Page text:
Countless kids have grown up with the Girl Scouts, the Boy Scouts or Campfire Girls, but for some families, the uniforms and outdoor focus of traditional Scouting groups don’t appeal.
In recent months, Scoutlike groups that concentrate on technology and do-it-yourself projects have been sprouting up around the country. They’re coed and, like traditional Scouting organizations, award patches to kids who master skills.
The Hacker Scouts don’t wear uniforms, but soon they’ll be able to earn something akin to merit badges, made by the kid-friendly DIY electronics company Adafruit Industries.
Badges range from “learn to solder,” “aerial quadcopter” and “high-altitude balloon” badges to the “Dumpster-diving” badge — “for when you get dirty but get some free stuff,” explains Adafruit founder Limor Fried.
Adafruit iron-on “skill badges” / patches and partners – Adafruit offers fun and exciting “badges” of achievement for electronics, science and engineering. Please visit our badge section to purchase badges or contact us for more information on how educators can participate. We believe everyone should be able to be rewarded for learning a useful skill, a badge is just one of the many ways to show and share. From the “I CAN USE A LASER CUTTER” or “I CAN SOLDER” to “I LEARNED MICRO-CONTROLLERS” Adafruit has designed open-source badges to reward students, beginners and individuals who are learning with Adafruit products.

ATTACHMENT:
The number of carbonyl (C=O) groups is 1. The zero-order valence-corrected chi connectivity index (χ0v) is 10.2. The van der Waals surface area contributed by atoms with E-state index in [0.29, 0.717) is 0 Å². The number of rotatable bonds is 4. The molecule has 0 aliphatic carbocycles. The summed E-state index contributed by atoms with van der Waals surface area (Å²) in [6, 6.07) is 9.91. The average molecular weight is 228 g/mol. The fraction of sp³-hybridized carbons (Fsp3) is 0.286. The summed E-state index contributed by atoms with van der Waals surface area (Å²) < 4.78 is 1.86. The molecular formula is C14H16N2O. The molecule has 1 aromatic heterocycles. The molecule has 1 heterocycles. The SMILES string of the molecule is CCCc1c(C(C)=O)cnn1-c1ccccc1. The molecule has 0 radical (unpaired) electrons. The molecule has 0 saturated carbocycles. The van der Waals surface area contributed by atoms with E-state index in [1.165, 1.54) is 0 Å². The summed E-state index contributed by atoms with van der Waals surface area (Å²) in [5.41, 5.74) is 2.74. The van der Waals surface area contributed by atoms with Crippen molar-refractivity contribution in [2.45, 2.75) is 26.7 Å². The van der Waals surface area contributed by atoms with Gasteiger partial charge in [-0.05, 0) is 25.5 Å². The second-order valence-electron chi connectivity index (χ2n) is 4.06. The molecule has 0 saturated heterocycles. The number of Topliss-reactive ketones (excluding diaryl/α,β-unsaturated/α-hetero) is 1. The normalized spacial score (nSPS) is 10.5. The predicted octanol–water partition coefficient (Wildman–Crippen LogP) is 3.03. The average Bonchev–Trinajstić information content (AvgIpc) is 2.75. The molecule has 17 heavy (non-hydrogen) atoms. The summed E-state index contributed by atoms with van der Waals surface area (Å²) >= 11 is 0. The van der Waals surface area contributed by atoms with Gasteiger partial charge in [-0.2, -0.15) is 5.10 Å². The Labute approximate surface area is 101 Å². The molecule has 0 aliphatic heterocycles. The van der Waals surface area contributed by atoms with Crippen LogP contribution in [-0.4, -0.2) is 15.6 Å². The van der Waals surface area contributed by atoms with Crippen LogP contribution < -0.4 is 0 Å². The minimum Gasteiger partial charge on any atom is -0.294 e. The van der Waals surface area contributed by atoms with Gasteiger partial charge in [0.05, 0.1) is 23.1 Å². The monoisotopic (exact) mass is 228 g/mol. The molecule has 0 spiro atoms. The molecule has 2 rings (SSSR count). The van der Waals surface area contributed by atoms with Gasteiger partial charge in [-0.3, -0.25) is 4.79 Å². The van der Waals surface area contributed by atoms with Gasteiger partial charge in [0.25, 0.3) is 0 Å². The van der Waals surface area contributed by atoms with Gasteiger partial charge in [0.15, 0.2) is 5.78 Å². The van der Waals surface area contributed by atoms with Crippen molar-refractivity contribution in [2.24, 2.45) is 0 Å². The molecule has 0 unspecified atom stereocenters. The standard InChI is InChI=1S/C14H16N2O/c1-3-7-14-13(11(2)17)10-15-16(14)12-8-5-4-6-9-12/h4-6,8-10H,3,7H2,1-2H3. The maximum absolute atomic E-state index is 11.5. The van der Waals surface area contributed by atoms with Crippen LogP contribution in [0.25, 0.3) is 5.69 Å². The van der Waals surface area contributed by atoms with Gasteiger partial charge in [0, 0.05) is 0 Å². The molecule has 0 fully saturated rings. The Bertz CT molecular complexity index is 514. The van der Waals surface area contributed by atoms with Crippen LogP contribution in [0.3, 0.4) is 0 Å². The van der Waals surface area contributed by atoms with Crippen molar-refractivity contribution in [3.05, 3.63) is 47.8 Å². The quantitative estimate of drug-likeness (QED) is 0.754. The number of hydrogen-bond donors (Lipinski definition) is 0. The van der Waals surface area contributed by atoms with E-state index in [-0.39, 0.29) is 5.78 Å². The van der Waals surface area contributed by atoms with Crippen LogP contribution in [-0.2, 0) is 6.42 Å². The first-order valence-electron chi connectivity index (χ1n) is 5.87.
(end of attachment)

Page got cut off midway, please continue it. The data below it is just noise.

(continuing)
Adafruit publishes a wide range of writing and video content, including interviews and reporting on the maker market and the wider technology world. Our standards page is intended as a guide to best practices that Adafruit uses, as well as an outline of the ethical standards Adafruit aspires to. While Adafruit is not an independent journalistic institution, Adafruit strives to be a fair, informative, and positive voice within the community – check it out here: adafruit.com/editorialstandards
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This is great to see! I was in an Explorer post back in the 70s that specialized in electronics (we were the only one in the area, everybody else was outdoors, volunteer, etc.). Our advisors were a couple of engineers who obviously loved what they did, and while our "program" was fairly unstructured – by design, I’m sure – I learned a lot and ended up with a life-long interest.
Fast forward to when we tried to find something similar for my son, and found out that everything had changed – the only Explorer posts that were even vaguely technology-related ran 4-6 week programs that were very structured.
I hope this new movement grows … it seems like it’s going to be terrific for everybody involved.